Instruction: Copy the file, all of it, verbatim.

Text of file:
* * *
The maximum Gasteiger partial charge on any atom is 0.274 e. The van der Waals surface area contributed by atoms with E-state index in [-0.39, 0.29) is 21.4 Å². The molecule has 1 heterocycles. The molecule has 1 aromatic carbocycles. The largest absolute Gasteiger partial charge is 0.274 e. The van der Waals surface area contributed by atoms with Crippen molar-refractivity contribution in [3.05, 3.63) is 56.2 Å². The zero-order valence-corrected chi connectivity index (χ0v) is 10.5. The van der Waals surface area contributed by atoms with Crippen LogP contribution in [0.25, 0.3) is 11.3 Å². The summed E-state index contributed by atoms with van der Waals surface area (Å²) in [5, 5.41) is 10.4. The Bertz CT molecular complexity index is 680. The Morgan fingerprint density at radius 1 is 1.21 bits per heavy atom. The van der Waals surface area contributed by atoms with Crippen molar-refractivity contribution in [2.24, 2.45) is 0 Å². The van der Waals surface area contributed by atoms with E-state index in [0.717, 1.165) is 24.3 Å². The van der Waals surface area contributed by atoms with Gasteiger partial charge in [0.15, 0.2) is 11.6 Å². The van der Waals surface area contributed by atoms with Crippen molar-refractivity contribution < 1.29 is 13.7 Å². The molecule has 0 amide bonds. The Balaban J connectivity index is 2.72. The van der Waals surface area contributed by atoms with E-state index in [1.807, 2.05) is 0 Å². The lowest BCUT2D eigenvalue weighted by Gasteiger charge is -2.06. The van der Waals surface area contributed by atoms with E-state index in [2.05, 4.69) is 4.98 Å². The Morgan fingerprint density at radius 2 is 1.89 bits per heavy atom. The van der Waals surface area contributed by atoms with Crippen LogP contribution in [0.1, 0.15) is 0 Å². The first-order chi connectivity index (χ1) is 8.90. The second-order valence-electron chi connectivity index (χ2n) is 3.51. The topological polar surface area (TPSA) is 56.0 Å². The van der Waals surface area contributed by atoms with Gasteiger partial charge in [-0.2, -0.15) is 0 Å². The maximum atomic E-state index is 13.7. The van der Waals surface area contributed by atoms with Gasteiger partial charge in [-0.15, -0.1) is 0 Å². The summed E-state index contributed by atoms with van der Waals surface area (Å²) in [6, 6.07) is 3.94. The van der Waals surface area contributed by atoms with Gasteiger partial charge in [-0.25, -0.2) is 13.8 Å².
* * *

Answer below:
The maximum Gasteiger partial charge on any atom is 0.274 e. The van der Waals surface area contributed by atoms with E-state index in [-0.39, 0.29) is 21.4 Å². The molecule has 1 heterocycles. The molecule has 1 aromatic carbocycles. The largest absolute Gasteiger partial charge is 0.274 e. The van der Waals surface area contributed by atoms with Crippen molar-refractivity contribution in [3.05, 3.63) is 56.2 Å². The zero-order valence-corrected chi connectivity index (χ0v) is 10.5. The van der Waals surface area contributed by atoms with Crippen LogP contribution in [0.25, 0.3) is 11.3 Å². The summed E-state index contributed by atoms with van der Waals surface area (Å²) in [5, 5.41) is 10.4. The Bertz CT molecular complexity index is 680. The Morgan fingerprint density at radius 1 is 1.21 bits per heavy atom. The van der Waals surface area contributed by atoms with Crippen molar-refractivity contribution in [2.24, 2.45) is 0 Å². The van der Waals surface area contributed by atoms with E-state index in [0.717, 1.165) is 24.3 Å². The van der Waals surface area contributed by atoms with Gasteiger partial charge in [0.15, 0.2) is 11.6 Å². The van der Waals surface area contributed by atoms with Crippen molar-refractivity contribution < 1.29 is 13.7 Å². The molecule has 0 amide bonds. The Balaban J connectivity index is 2.72. The van der Waals surface area contributed by atoms with E-state index in [1.807, 2.05) is 0 Å². The lowest BCUT2D eigenvalue weighted by Gasteiger charge is -2.06. The van der Waals surface area contributed by atoms with E-state index in [2.05, 4.69) is 4.98 Å². The Morgan fingerprint density at radius 2 is 1.89 bits per heavy atom. The van der Waals surface area contributed by atoms with Crippen LogP contribution in [0.1, 0.15) is 0 Å². The first-order chi connectivity index (χ1) is 8.90. The second-order valence-electron chi connectivity index (χ2n) is 3.51. The topological polar surface area (TPSA) is 56.0 Å². The van der Waals surface area contributed by atoms with Gasteiger partial charge in [-0.2, -0.15) is 0 Å². The maximum atomic E-state index is 13.7. The van der Waals surface area contributed by atoms with Gasteiger partial charge in [-0.15, -0.1) is 0 Å². The summed E-state index contributed by atoms with van der Waals surface area (Å²) in [6, 6.07) is 3.94. The van der Waals surface area contributed by atoms with Gasteiger partial charge in [-0.25, -0.2) is 13.8 Å².